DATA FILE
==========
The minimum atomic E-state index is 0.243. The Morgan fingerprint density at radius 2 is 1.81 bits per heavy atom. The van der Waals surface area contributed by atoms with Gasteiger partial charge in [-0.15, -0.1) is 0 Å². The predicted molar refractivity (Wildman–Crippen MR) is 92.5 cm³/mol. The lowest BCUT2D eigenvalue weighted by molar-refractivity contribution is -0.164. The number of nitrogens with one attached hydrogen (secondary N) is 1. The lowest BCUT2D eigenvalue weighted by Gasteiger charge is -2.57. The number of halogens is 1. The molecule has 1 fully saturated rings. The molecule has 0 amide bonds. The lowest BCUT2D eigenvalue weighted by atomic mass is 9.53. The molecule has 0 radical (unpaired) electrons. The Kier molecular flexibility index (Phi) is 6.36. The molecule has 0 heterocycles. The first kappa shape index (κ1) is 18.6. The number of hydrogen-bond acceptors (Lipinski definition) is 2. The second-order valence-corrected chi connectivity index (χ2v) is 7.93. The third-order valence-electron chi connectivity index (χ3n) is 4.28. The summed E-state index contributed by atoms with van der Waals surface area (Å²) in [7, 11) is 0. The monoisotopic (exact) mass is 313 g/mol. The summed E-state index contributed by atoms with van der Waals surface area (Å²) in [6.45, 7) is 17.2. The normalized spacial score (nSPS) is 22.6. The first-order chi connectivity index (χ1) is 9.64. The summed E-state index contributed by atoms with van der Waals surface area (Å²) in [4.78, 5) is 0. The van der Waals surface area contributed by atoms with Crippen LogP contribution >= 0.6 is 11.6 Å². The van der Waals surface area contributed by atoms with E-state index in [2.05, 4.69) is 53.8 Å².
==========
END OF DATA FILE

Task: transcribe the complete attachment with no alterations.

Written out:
The minimum atomic E-state index is 0.243. The Morgan fingerprint density at radius 2 is 1.81 bits per heavy atom. The van der Waals surface area contributed by atoms with Gasteiger partial charge in [-0.15, -0.1) is 0 Å². The predicted molar refractivity (Wildman–Crippen MR) is 92.5 cm³/mol. The lowest BCUT2D eigenvalue weighted by molar-refractivity contribution is -0.164. The number of nitrogens with one attached hydrogen (secondary N) is 1. The lowest BCUT2D eigenvalue weighted by Gasteiger charge is -2.57. The number of halogens is 1. The molecule has 1 fully saturated rings. The molecule has 0 amide bonds. The lowest BCUT2D eigenvalue weighted by atomic mass is 9.53. The molecule has 0 radical (unpaired) electrons. The Kier molecular flexibility index (Phi) is 6.36. The molecule has 0 heterocycles. The first kappa shape index (κ1) is 18.6. The number of hydrogen-bond acceptors (Lipinski definition) is 2. The second-order valence-corrected chi connectivity index (χ2v) is 7.93. The third-order valence-electron chi connectivity index (χ3n) is 4.28. The summed E-state index contributed by atoms with van der Waals surface area (Å²) in [7, 11) is 0. The monoisotopic (exact) mass is 313 g/mol. The summed E-state index contributed by atoms with van der Waals surface area (Å²) in [6.45, 7) is 17.2. The normalized spacial score (nSPS) is 22.6. The first-order chi connectivity index (χ1) is 9.64. The summed E-state index contributed by atoms with van der Waals surface area (Å²) in [4.78, 5) is 0. The van der Waals surface area contributed by atoms with Crippen LogP contribution >= 0.6 is 11.6 Å². The van der Waals surface area contributed by atoms with E-state index in [2.05, 4.69) is 53.8 Å².